design
Leave a Comment

Frida Escobedo’s Mexican Pavilion @ V&A, London

011_1

‘You know you cannot see yourself so well as by reflection’. © Victoria and Albert Museum, London.

As the London Design Festival prepares to kick off next September, the V&A museum with support from the government of Mexico, have selected Frida Escobedo (mexican architect) to create an installation in the museum’s John Madejski Garden to mark the Year of Mexico in the United Kingdom.

‘You know you cannot see yourself so well as by reflection’, this the name of the installation referring to Shakespeare’s play Julius Caesar, was created by Escobedo starting from Tenochtitlán, the Aztec city that was built on a lake. The resulting pavilion is a flexible space made up of layers of reflective surfaces that can be moved and adapted to hold a wide variety of events and activities. 

“The pavilion is an abstraction of this first settlement in the lake: a mirrored system of platforms that resembles the city’s grid and the sheen of the water as it was first described by Cortez’s men. The platforms can be arranged in different configurations, making it a dynamic and flexible space that adapts to a number of events. The reflective surface integrates the pavilion with its surroundings, becoming a link between past and present, between context and a new common territory” said Escobedo.

The installation will remain in place throughout the London Design Festival (19-27 September), closing on 2 October.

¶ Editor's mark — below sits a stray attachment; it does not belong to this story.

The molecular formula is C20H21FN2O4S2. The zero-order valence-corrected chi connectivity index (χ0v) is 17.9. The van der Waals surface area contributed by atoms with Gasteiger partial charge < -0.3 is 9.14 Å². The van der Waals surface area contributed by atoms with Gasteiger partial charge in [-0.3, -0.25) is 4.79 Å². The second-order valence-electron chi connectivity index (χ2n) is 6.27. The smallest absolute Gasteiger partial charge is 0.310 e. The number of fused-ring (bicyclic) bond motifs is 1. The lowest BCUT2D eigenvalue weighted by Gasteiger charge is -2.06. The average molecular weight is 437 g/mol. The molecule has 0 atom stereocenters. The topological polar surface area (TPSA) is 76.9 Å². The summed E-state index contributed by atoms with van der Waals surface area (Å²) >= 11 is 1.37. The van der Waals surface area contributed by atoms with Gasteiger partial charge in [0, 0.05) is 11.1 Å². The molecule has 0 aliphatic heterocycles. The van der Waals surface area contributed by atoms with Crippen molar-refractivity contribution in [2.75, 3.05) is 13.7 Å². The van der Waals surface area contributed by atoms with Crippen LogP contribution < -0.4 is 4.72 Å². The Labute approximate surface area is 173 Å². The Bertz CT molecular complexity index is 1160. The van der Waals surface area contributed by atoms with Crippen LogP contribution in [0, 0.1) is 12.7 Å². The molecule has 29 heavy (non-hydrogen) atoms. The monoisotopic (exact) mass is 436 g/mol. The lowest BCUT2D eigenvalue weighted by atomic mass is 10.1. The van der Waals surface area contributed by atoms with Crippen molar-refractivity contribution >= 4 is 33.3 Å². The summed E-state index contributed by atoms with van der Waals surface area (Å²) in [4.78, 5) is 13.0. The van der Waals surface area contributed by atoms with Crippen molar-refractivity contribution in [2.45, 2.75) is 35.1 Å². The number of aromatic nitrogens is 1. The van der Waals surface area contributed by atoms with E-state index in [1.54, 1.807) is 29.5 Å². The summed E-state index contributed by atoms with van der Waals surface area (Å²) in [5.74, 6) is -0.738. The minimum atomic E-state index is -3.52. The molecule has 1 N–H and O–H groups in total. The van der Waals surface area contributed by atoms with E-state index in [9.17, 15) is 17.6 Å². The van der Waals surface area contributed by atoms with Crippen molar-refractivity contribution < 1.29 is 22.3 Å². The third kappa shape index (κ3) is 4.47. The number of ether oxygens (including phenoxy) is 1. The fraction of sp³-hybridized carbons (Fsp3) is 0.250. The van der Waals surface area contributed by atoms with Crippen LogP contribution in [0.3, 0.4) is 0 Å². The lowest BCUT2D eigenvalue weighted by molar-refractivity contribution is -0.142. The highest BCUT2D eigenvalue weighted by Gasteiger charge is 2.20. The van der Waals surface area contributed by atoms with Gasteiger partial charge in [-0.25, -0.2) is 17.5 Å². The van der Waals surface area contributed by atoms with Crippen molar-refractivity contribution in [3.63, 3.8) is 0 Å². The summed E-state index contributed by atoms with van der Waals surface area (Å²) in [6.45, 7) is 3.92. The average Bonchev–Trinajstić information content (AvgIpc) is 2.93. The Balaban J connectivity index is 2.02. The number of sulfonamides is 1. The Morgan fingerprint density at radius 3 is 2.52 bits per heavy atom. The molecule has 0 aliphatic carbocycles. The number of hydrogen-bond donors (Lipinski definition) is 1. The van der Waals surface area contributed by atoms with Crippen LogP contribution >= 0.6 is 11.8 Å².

// Con il London Design Festival che si prepara a iniziare il prossimo Settembre, il Victoria & Albert Museum con il supporto del governo Messicano, ha scelto e commissionato a Frida Escobedo (architetto messicano) l’ideazione di un’installazione per il Giardino del museo John Madejski al fine di festeggiare l’anno del Messico nel Regno Unito.

‘You know you cannot see yourself so well as by reflection’ (sai di non poterti vedere bene se non per riflesso), questo il nome dell’istallazione che richiama il Giulio Cesare di Shakespeare, è stato concepito dalla Escobedo partendo da Tenochtitlán, la città azteca costruita su un lago. Il padiglione realizzato è così uno spazio flessibile costituito da strati di superfici riflettenti che possono essere movimentati e adattati per ospitare una grande varietà di eventi e attività.

“Il padiglione rappresenta un’astrazione di questo primo insediamento all’interno del lago: un sistema di piattaforme specchianti che ricordano la griglia della città e la lucentezza dell’acqua così come sono stati descritti per la prima volta dagli uomini di Cortez. Le piattaforme possono essere disposte in differenti configurazioni, rendendo lo spazio dinamico e flessibile che si adatta ad un elevato numero di eventi. La superficie riflettente inserisce l’istallazione nella sua zona circostante, agendo da legame tra passato e presente, tra contesto e nuovo territorio comune” ha spiegato la Escobedo.

L’istallazione rimarrà al V&A anche durante tutto il London Design Festival (19-27 Settembre) e terminerà il 2 Ottobre. 

001_6

Architect, Frida Escobedo. © Victoria and Albert Museum, London.

005_3

‘You know you cannot see yourself so well as by reflection’. © Victoria and Albert Museum, London.

007_1

‘You know you cannot see yourself so well as by reflection’. © Victoria and Albert Museum, London.

020

‘You know you cannot see yourself so well as by reflection’. © Victoria and Albert Museum, London.

023

‘You know you cannot see yourself so well as by reflection’. © Victoria and Albert Museum, London.

025

Director of the V&A, Martin Roth with Mexican Embassy Ambassador, Diego Gomez-Pickering and Frida Escobedo. © Victoria and Albert Museum, London.


Back to: design // home

Share your opinion!

Fill in your details below or click an icon to log in:

WordPress.com Logo

You are commenting using your WordPress.com account. Log Out / Change )

Twitter picture

You are commenting using your Twitter account. Log Out / Change )

Facebook photo

You are commenting using your Facebook account. Log Out / Change )

Google+ photo

You are commenting using your Google+ account. Log Out / Change )

Connecting to %s